Admixture is the future of every sub-field of genetics, just in case you didn’t know. Both in the wild and domestic animals, populations or even species sometimes cross. This causes different patterns of relatedness than in well-mixed populations. Often we want to estimate ”local ancestry”, that is: what source population a piece of chromosome in an individual originates from. It is one of those genetics problems that is made harder by the absence of any way to observe it directly.
This recent paper (Schumer et al 2020; preprint version, which I read, here) presents a method for simulating admixed sequence data, and a method for inferring local ancestry from it. It does something I like, namely to pair analysis with fake-data simulation to check methods.
The simulation method is a built from four different simulators:
1. macs (Chen, Majoram & Wall 2009), which creates polymorphism data under neutral evolution from a given population history. They use macs to generate starting chromosomes from two ancestral populations.
2. Seq-Gen (Rambaut & Grassly 1997). Chromosomes from macs are strings of 0s and 1s representing the state at biallelic markers. If you want DNA-level realism, with base composition, nucleotide substitution models and so on, you need something else. I don’t really follow how they do this. You can tell from the source code that they use the local trees that macs spits out, which Seq-Gen can then simulate nucleotides from. As they put it, the resulting sequence ”lacks other complexities of real genome sequences such as repetitive elements and local variation in base composition”, but it is a step up from ”0000110100”.
3. SELAM (Corbett-Detig & Jones 2016), which simulates admixture between populations with population history and possibly selection. Here, SELAM‘s role is to simulate the actual recombination and interbreeding to create the patterns of local ancestry, that they will then fill with the sequences they generated before.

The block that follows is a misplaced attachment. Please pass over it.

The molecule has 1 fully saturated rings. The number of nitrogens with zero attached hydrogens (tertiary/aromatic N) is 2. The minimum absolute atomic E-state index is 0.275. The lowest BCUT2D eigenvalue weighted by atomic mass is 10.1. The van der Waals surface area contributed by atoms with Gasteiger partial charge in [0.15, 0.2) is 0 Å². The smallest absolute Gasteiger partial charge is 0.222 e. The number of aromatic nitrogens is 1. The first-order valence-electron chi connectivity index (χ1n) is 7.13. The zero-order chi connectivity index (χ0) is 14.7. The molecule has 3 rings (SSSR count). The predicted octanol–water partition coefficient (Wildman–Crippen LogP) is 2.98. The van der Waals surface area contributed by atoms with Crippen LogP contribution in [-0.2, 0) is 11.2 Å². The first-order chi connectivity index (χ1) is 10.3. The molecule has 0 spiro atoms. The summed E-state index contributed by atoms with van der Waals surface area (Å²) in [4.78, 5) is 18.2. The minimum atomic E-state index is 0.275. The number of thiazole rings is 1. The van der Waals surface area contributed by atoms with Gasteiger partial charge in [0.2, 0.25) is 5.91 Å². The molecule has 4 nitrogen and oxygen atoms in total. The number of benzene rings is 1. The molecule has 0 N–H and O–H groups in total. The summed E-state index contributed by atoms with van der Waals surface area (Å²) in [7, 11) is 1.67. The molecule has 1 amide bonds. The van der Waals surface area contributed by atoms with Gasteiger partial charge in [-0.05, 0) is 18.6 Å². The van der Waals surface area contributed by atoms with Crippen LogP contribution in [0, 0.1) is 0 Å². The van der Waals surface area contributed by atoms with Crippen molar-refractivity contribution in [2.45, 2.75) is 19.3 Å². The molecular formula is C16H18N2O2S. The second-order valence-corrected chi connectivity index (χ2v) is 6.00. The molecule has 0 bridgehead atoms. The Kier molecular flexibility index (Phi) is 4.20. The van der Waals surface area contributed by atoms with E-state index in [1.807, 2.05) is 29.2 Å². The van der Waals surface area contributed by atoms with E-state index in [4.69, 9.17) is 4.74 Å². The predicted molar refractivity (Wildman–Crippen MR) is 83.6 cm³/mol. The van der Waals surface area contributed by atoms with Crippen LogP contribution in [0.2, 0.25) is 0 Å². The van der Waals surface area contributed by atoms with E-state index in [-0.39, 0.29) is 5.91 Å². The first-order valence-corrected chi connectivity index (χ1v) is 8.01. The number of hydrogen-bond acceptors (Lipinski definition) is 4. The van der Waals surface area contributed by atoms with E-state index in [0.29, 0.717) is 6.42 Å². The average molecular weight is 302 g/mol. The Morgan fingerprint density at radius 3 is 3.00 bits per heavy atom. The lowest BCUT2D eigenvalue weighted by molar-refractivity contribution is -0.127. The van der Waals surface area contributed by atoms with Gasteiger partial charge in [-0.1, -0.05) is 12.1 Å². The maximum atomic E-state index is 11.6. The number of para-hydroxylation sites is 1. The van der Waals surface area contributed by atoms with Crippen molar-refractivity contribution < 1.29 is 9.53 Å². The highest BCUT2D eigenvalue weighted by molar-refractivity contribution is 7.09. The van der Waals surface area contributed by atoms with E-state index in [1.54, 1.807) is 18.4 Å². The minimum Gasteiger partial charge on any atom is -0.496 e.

4. wgsim, which simulates short reads from a sequence. At this point, mixnmatch has turned a set of population genetic parameters into fasta files. That is pretty cool.
On the one hand, building on tried and true tools seems to be the right thing to do, less wheel-reinventing. It’s great that the phylogenetic simulator Seq-Gen from 1997 can be used in a paper published in 2020. On the other hand, looking at the dependencies for running mixnmatch made me a little pale: seven different bioinformatics or population genetics softwares (not including the dependencies you need to compile them), R, Perl and Python plus Biopython. Computational genetics is an adventure of software installation.
They use the simulator to test the performance of a hidden Markov model for inferring local ancestry (Corbett-Detig & Nielsen 2017) with different population histories and settings, and then apply it to swordtail fish data. In particular, one needs to set thresholds for picking ”ancestry informative” (i.e. sufficiently differentiated) markers between the ancestral populations, and that depends on population history and diversity.
In passing, they use the estimate the swordtail recombination landscape:
We used the locations of observed ancestry transitions in 139 F2 hybrids that we generated between X. birchmanni and X. malinche … to estimate the recombination rate in 5 Mb windows. … We compared inferred recombination rates in this F2 map to a linkage disequilibrium based recombination map for X. birchmanni that we had previously generated (Schumer et al., 2018). As expected, we observed a strong correlation in estimated recombination rate between the linkage disequilibrium based and crossover maps (R=0.82, Figure 4, Supporting Information 8). Simulations suggest that the observed correlation is consistent with the two recombination maps being indistinguishable, given the low resolution of the F2 map (Supporting Information 8).